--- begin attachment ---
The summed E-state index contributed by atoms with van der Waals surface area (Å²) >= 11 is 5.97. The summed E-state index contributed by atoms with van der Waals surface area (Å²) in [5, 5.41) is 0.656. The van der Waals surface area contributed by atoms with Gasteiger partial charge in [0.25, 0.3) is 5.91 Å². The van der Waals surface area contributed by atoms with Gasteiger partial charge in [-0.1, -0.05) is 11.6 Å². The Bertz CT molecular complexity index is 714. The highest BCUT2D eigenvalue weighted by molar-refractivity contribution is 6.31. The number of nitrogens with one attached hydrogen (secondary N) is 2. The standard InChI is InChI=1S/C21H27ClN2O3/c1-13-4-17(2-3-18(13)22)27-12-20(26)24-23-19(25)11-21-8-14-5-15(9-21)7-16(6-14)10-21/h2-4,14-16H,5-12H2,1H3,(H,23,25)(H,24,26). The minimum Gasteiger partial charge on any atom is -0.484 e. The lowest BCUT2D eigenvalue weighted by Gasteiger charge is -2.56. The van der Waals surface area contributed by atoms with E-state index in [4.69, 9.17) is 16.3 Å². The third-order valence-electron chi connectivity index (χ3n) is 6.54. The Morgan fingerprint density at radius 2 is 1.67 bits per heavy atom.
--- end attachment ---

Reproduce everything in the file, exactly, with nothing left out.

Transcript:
The summed E-state index contributed by atoms with van der Waals surface area (Å²) >= 11 is 5.97. The summed E-state index contributed by atoms with van der Waals surface area (Å²) in [5, 5.41) is 0.656. The van der Waals surface area contributed by atoms with Gasteiger partial charge in [0.25, 0.3) is 5.91 Å². The van der Waals surface area contributed by atoms with Gasteiger partial charge in [-0.1, -0.05) is 11.6 Å². The Bertz CT molecular complexity index is 714. The highest BCUT2D eigenvalue weighted by molar-refractivity contribution is 6.31. The number of nitrogens with one attached hydrogen (secondary N) is 2. The standard InChI is InChI=1S/C21H27ClN2O3/c1-13-4-17(2-3-18(13)22)27-12-20(26)24-23-19(25)11-21-8-14-5-15(9-21)7-16(6-14)10-21/h2-4,14-16H,5-12H2,1H3,(H,23,25)(H,24,26). The minimum Gasteiger partial charge on any atom is -0.484 e. The lowest BCUT2D eigenvalue weighted by Gasteiger charge is -2.56. The van der Waals surface area contributed by atoms with E-state index in [4.69, 9.17) is 16.3 Å². The third-order valence-electron chi connectivity index (χ3n) is 6.54. The Morgan fingerprint density at radius 2 is 1.67 bits per heavy atom.